1997 Zurich American Insurance Group, Schaumburg, IL
1996 Northern Illinois Gas, Naperville, IL
1995 Evanston Art Center, Evanston, IL
1993 Northern Trust Bank, Chicago, IL
Arlington Green Executive Center, Arlington Heights, IL
1993-92 Campbell House Art Gallery, Geneva, IL
1992 Boerner Botanical Gardens, Milwaukee, WI
1991 NBD Bank, Arlington Heights, IL
Square D Company, Palantine, IL
Zurich American Insurance Group, Schaumburg, IL
1989 Barrington Area Arts Council, Barrington, IL
1987 Chicago Botanic Garden, Glencoe, IL
1985 Kemper Group, Lake Zurich, IL
SELECTED GROUP EXHIBITIONS
2004, 1996, 1997 St. Louis Art Fair, St. Louis, MO
2002 “Landscapes of the Heartland”, Chicago Botanic Garden, Glencoe, IL
2001-1999 “Illinois Women Artists: The New Millennium”, National Museum of
Women in the Arts, Washington, D.C.
1994 “The Illinois Landscape”, College of Lake County
1993 “11th Juried North Shore Art League”, Midwest Print Show
“La Primavera”, College of Lake County
“The Reality of Black and White”, Barrington Area Arts Council Gallery
1992 “Celebration of Women”, David Adler Cultural Center, Libertyville, IL
Artist Magazine, Finalist, Landscape Competition
1991 Professional Artists Alliance, Palette and Chisel Academy, Chicago, IL
“Portrait of Illinois Competition”, Art in Architecture, Springfield, IL
1988 “International Prints II”, Silvermine Galleries, New Canaan, CT
“North American Print Exhibition”, Boston Printmakers, Brockton, MA
1987 “American Artist Golden Anniversary Competition”, San Francisco, St. Louis, New York
1985 “Illinois Printmaking Competition”, State of Illinois Center, Chicago, IL
SELECTED MULTI-YEAR EXHIBITIONS
1984-90, 1991-96 Norris Cultural Arts Center Vicinity Exhibition, St Charles, IL
1982-90 Annual Print and Drawing Exhibition, Harper College, Palatine, IL
1984-85, 1987, 1990 Works on Paper, Elgin Community College, Elgin, IL
1986,1988, 1990, 1992, 1994, 1996 Flora, Chicago Botanic Garden, Glencoe, IL
1990-91 New Horizons in Art, Skokie, IL
Chicago Society of Artists, Naperville and Arlington Hts., IL
1983, 1984, 1987 Alice and Arthur Baer Competition, Chicago, IL
1983-90, 1991-92 Lakefront Festival of Art, Milwaukee Art Museum, Milwaukee, WI
1981-84 Art Institute of Chicago
- American National Bank
- American Rental Association
- Amocore Bank Colonial
- BP/Amoco Corporation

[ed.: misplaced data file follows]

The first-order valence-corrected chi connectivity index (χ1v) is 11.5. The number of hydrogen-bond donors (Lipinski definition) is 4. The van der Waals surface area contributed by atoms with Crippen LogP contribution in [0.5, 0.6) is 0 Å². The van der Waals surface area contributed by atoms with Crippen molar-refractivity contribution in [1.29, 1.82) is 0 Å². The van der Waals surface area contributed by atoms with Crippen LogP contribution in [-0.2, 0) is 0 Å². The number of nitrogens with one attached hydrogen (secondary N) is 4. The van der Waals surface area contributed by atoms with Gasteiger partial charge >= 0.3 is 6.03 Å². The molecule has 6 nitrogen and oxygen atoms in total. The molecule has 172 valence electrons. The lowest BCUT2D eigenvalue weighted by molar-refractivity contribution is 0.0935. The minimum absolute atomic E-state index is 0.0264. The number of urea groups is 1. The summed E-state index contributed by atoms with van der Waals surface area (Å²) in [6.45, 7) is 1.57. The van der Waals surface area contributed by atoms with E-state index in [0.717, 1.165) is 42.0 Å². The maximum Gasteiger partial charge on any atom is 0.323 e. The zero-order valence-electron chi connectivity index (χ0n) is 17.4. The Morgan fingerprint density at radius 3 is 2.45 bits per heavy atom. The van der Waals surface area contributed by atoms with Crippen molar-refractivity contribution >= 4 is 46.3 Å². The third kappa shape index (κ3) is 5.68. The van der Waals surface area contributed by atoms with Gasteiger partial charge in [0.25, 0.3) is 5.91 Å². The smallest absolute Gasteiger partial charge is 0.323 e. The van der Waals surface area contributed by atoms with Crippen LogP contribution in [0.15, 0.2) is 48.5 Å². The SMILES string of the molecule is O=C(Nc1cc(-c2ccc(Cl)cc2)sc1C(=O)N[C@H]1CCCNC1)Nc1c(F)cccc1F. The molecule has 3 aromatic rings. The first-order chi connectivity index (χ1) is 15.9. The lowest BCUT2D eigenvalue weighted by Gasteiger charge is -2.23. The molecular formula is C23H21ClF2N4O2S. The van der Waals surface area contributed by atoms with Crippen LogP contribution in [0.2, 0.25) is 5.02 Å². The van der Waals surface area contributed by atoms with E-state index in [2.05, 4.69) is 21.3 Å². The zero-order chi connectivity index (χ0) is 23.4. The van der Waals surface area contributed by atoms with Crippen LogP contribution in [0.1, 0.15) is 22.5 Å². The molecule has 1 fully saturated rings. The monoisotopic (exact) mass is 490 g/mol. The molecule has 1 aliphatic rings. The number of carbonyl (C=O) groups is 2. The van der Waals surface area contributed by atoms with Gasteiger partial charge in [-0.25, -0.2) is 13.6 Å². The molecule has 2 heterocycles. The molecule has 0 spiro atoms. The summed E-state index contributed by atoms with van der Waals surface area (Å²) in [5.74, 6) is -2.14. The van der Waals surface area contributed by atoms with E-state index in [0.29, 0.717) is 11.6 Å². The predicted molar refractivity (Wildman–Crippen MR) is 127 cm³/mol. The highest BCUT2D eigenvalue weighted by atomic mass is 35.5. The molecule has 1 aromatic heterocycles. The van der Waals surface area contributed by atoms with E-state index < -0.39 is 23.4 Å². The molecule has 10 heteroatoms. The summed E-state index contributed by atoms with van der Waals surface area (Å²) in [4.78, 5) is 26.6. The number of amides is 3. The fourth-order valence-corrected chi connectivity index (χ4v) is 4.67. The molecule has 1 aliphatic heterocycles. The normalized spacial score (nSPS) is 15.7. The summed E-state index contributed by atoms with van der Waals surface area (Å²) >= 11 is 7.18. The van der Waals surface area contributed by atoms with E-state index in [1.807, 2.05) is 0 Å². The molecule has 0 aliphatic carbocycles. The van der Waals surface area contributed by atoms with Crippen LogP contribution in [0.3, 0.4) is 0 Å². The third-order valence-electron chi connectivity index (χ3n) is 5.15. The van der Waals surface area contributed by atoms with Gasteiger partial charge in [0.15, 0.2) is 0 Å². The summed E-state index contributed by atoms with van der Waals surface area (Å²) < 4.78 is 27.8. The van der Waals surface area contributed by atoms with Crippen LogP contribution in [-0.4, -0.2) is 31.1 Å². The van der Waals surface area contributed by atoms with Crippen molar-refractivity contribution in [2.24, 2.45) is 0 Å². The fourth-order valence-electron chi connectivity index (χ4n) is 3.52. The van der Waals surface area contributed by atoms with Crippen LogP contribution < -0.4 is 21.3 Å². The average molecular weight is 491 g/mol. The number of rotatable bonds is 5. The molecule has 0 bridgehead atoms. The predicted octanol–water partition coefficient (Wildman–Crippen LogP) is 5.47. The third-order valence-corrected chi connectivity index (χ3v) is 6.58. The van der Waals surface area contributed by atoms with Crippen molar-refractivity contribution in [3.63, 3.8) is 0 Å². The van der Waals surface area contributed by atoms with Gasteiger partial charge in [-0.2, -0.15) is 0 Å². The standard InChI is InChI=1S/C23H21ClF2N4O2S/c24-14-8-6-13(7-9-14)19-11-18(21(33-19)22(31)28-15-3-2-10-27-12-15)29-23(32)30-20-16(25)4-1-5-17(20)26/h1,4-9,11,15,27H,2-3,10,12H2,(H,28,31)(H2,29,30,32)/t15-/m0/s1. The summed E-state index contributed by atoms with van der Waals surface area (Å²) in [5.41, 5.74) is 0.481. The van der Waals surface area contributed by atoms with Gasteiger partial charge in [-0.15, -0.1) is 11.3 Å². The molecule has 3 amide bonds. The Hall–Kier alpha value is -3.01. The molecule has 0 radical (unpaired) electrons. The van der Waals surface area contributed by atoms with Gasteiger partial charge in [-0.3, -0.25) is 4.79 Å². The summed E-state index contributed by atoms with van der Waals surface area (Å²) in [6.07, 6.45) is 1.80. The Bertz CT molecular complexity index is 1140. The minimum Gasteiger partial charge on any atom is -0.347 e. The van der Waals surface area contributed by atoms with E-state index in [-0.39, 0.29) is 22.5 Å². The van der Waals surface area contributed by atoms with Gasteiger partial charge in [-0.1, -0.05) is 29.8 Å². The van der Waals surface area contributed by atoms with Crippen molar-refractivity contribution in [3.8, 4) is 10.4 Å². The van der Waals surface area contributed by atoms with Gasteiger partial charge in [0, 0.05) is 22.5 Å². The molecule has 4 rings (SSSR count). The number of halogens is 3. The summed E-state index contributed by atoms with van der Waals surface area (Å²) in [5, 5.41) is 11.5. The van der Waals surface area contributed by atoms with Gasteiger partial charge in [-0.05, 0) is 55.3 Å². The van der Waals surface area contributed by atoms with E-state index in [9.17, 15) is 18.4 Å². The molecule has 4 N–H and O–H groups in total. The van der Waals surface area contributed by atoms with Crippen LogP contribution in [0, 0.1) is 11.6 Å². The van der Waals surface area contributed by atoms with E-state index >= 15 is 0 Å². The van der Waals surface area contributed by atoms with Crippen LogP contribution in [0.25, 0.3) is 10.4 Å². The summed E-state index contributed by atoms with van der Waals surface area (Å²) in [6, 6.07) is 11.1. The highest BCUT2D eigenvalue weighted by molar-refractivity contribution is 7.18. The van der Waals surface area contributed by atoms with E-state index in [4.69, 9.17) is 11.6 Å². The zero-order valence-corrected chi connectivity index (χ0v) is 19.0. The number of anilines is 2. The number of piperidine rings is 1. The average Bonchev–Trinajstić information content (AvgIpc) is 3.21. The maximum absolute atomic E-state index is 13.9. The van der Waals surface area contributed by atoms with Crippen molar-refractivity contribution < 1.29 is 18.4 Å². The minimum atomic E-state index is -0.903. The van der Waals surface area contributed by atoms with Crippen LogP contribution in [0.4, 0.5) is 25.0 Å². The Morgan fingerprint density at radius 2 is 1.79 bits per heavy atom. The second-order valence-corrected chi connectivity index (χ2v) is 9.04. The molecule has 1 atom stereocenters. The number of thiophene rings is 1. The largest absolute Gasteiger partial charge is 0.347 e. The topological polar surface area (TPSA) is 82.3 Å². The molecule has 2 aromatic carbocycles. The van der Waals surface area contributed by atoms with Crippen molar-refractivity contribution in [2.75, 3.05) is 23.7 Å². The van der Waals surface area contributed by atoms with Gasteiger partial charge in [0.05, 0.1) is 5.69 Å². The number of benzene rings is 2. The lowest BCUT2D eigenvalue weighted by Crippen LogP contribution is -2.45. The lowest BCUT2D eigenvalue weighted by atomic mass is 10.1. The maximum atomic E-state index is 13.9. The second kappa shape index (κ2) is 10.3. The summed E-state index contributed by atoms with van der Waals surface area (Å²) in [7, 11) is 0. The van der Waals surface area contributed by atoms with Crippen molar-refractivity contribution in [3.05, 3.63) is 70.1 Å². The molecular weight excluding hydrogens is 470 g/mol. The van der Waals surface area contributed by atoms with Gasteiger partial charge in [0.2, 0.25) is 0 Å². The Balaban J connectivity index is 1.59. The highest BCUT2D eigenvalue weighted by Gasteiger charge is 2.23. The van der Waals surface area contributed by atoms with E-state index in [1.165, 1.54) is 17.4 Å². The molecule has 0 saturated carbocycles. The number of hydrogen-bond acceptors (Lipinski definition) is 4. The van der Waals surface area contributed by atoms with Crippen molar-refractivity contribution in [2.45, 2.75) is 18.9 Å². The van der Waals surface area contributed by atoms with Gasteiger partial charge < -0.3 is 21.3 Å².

- Burroughs Corporation
- Chicago Botanic Garden
- CHS, Nashville, TN
- College of Lake County Foundation
- Dover Corporation
- Dow Chemical
- Forbes Collection
- Giro Credit
- Graphic Chemical & Ink Company
- Helene Curtis, Inc.
- Home Federal Savings & Loan
- International Minerals & Chemical Corporation
- Kane County Forest Preserve
- Kemper Group
- McDonald's Corporation
- National Banks, Comptroller of the Currency
- Nature Conservancy
- Northwestern Mutual Life Insurance Company
- Old Kent Bank
- Siemens Gammasonics
- State of Illinois Center
- Transamerica Insurance Company
- Transcontinental Pipeline
My work begins outdoors with a search for a location that strikes an emotional response in me. I may find it nearby in a place I see often or far away at the end of a journey.
Returning to my studio with sketches, I prepare a zinc plate by degreasing and brushing on an acid-resistant ground. I apply conte chalk to the back of my sketch; place it on the grounded plate and redraw, thereby transferring the sketch to the plate. Using a needle to draw through the ground, I add an abundance of details.
I submerge the plate in a tray of nitric acid heated to 80 degrees Fahrenheit for 20-30 minutes to bite the image into the plate. I draw finer details and etch again for 10-15 minutes. To proof the plate I remove the ground, cover it with black etching ink, and place it on my etching press bed with damp, rag paper and etching blankets on top. I then hand-crank it through the press. This proof functions as a guide to the painting process of the aquatint technique and as the structure of the final work.
To do the aquatint I grind gum crystals into a very fine powder and place it in a piece of cotton cloth. I then hit the cloth bundle, releasing a cloud of powder into the air over the degreased plate to get an even 60% coverage. Next I heat the underside of the plate with a torch, which allows the acid-resistant powder to melt and adhere to the plate. However, I’m careful to leave the other 40% of surface area open for acid biting to create the tones of the aquatint. The plate is now ready for painting with acid-resistant shellac. The first painting is of the white areas. The plate is then submerged in the same acid as before, but the timing is very short- 10 seconds. The second painting is of the very light gray areas, and the time in the acid is 20 seconds. I proceed with more paintings- a total of eight. As the time in the acid is increased, the areas not yet stopped-out are etched deeper and will hold more ink, thereby printing darker. As I am painting the very dark gray areas, I have only my memory to tell me where the whites and lighter grays will be, as there is no way to tell by looking at the plate.
After 2-3 months of work, the final step is cleaning off the varnish and melted powder of the aquatint ground, inking and pulling a proof.
My detailed style using two drawings and eight stages of aquatint is complex, unique and anxiety-producing because the result is unknown until the work is finished.
The theme of my work is “Unspoiled Nature.” I am drawn to the northern woods of our continent to find tranquility and renewal of spirit.